Beyond Narrative Arc: Exploring Intentional and Emotional Arcs in Literature

Exposition, rising action, climax, resolution; students have probably studied these narrative elements since elementary school.

However, Melissa Larisch found a resource published by a William Kenower about the use of the emotional and intentional arc.  While this idea was originally intended to explain what author’s should do when writing narrative, some teachers at North (including Sam Bosse) have been using it analyze literature, providing a deeper focus for understanding the nuances of the narrative structure.

As teachers used them, the narrative arc describes the physical action of the piece, the emotional arc describes the emotional development of each of the characters (there may be multiple of these), and the intentional arc describes how the author relays their “deeper purpose” or theme to the audience.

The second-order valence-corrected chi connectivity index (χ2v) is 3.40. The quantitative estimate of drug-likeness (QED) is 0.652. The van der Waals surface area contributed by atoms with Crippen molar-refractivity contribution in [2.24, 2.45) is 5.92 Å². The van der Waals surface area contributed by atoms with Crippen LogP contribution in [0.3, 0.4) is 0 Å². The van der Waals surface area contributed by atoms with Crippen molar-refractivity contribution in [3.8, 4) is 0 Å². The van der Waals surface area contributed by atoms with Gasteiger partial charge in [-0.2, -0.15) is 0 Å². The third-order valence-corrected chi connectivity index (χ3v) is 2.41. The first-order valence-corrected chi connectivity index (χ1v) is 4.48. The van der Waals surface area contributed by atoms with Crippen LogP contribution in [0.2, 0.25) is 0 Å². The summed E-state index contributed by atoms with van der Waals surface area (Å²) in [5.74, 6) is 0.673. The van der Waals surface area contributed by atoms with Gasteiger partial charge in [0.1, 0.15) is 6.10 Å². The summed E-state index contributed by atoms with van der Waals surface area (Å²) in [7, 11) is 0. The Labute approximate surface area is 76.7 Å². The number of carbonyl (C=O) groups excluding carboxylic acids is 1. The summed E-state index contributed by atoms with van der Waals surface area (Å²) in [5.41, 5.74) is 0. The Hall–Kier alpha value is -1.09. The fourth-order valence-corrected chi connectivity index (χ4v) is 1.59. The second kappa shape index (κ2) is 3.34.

Bosse and I also discussed the possibility of an “arc” for the reader’s response that could be added to this.

In his classroom, groups of students were given one of the three arcs to map out for “To Build a Fire” and put up on the board for comparison and (see below).


These arcs might allow students to “dig deeper” into the text and examine how these different narrative elements interact with one another.  In addition, in accordance with CCS, a teacher might ask student to create arcs for multiple themes and see where and how the themes interact with one another.

I am excited to use this analysis tool in other teachers’ classrooms and explore it further.

Here is a link where you can download a file on the different types of narrative arcs mentioned.

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